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Hit-to-Lead Optimization of Parkin Activators through Structure-Function Analyses

This project aims to develop potent small molecule activators of Parkin, which is mutated in some forms of familial Parkinson’s disease and might also be inactivated in sporadic disease. Together with PINK1, Parkin is responsible for the destruction of harmful damaged mitochondria. Our ultimate goal is to develop activators of Parkin’s enzymatic functions and to test these molecules in models of PD for neuroprotective effects.

Project Description:
Under normal conditions the Parkin enzyme is very compact and it needs to open up in order to become active. We have generated an all-atom resolution model of human Parkin protein from incomplete crystal structure(s) by molecular modeling and used dynamics simulation to generate a sequence of events that unfold Parkin’s compact structure in silico. With this we can predict molecules that bind to particular regions, lead to structural changes and open up Parkin’s configuration or keep it in an open, i.e. active, position. Candidate molecules are tested in cells that have been engineered to report the activation of Parkin by high-content imaging with an automated microscope. We have already generated first actives that will be developed further by re-iterating our predictions in a ‘hit explosion.’ These new candidates will be tested in cells and the results used to further our computer predictions. Our goal is to develop non-toxic highly potent small molecules with optimized biological characteristics (absorption, distribution, metabolism and excretion).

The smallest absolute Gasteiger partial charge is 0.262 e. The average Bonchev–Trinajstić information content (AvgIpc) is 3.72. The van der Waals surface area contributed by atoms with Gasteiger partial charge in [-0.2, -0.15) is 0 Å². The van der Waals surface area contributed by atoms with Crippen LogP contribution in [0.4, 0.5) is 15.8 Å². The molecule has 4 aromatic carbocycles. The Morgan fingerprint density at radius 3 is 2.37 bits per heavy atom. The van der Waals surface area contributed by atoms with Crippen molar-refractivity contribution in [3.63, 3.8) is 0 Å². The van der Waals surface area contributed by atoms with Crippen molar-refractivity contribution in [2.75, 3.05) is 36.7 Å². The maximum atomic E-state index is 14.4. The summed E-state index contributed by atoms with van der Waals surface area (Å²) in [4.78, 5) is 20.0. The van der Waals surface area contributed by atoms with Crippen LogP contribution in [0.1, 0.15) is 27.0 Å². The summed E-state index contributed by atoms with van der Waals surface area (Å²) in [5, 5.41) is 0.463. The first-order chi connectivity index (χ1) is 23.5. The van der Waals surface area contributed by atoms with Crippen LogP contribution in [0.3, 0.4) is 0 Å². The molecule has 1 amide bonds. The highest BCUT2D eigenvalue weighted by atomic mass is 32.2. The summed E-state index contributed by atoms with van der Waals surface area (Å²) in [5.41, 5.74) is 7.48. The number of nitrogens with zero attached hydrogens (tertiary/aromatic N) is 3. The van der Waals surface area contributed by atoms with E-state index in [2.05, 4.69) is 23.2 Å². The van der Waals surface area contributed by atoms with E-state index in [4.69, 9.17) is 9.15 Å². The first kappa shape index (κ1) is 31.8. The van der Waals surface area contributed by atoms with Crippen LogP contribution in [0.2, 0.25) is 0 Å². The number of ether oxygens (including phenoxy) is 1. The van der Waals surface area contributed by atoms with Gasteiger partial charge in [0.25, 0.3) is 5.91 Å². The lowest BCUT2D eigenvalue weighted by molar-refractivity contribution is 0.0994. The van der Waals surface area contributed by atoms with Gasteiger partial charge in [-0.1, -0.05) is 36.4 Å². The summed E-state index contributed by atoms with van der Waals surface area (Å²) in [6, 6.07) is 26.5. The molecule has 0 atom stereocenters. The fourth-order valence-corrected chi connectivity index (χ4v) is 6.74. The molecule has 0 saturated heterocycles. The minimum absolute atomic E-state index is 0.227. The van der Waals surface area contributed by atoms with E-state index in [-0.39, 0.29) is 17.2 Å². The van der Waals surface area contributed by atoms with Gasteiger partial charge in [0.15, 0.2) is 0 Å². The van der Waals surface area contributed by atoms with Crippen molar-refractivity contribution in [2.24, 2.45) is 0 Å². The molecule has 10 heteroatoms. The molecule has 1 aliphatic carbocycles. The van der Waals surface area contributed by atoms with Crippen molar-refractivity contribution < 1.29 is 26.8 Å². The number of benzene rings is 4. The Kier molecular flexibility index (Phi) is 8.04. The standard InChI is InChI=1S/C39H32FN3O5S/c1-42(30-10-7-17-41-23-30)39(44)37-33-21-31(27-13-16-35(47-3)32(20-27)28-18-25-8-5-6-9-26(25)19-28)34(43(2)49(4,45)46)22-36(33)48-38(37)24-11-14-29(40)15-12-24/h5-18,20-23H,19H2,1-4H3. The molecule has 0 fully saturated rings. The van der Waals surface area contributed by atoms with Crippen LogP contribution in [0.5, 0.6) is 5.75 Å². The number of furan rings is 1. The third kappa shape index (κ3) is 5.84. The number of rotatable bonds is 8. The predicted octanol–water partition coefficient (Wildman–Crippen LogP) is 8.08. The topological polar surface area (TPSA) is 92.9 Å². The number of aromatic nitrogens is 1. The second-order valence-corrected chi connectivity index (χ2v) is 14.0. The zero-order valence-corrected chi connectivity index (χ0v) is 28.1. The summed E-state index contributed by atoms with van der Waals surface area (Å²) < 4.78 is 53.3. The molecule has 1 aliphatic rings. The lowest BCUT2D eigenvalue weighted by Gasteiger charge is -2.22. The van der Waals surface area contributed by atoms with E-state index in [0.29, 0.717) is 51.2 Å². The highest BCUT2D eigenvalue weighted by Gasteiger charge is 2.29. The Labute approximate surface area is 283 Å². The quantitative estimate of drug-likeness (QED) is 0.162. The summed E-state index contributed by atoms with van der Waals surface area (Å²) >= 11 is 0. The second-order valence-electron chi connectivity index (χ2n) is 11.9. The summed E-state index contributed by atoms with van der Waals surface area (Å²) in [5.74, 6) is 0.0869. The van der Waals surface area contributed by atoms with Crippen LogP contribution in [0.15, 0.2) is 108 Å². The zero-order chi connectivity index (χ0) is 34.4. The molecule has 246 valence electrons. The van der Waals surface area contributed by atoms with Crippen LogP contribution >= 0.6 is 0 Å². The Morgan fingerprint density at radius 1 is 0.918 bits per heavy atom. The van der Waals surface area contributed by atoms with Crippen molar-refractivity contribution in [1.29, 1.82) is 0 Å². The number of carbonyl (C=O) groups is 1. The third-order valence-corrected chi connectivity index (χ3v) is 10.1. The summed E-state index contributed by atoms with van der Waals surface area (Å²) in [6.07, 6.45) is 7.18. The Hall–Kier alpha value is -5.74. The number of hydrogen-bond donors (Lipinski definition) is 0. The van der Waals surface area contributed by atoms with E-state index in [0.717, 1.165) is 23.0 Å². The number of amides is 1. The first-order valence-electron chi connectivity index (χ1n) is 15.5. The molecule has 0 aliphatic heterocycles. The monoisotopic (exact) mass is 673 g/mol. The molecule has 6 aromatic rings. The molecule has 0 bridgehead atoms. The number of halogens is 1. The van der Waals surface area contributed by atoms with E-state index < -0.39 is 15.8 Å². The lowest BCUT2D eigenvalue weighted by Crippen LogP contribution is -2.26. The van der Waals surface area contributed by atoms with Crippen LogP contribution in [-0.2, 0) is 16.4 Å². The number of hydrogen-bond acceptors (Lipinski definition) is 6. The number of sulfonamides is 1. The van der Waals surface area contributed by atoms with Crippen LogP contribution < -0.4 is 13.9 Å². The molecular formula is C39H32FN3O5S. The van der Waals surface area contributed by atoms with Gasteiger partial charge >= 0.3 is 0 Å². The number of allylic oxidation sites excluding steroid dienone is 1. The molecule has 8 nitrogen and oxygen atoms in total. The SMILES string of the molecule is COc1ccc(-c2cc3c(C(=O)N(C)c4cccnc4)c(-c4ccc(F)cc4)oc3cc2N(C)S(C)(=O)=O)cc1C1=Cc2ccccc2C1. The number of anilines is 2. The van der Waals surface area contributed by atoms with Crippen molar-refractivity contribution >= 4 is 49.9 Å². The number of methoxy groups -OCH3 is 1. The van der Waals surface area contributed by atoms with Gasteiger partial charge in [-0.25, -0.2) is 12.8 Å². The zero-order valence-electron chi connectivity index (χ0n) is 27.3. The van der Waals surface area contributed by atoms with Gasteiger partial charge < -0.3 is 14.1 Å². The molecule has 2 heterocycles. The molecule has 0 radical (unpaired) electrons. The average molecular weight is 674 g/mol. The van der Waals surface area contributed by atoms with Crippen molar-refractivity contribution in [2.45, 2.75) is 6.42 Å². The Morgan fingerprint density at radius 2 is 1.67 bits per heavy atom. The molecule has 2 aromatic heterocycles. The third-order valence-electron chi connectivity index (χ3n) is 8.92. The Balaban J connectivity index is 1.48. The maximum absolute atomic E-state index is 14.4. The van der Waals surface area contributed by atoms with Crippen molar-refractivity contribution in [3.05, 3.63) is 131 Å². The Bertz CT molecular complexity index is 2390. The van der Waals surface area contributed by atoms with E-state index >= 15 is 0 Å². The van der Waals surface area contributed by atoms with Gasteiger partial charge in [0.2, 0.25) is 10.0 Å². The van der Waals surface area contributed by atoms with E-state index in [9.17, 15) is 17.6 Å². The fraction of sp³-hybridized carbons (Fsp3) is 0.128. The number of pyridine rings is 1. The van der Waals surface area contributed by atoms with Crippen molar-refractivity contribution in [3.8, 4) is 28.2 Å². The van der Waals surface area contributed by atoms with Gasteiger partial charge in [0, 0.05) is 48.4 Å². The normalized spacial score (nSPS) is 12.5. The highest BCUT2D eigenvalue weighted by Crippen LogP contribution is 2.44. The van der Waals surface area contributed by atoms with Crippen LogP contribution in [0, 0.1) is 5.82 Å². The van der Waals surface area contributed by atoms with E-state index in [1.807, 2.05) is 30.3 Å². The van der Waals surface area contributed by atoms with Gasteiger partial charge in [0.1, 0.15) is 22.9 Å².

Relevance to Diagnosis/Treatment of Parkinson’s Disease:                     
Parkin has been shown to be neuroprotective in different paradigms. Therefore, strategies aiming at safely activating and maintaining Parkin in a catalytically active state could prove beneficial and might open up new avenues to treat Parkinson’s disease in the future.

Anticipated Outcome:          
Using our accelerated drug discovery platform that combines cutting-edge technologies for computer-based and cell-based screening, we expect to further improve our set of small molecule Parkin activators. In subsequent follow-up studies, these will be tested in different models as neuroprotective agents.


  • Wolfdieter Springer, PhD

    Jacksonville, FL United States

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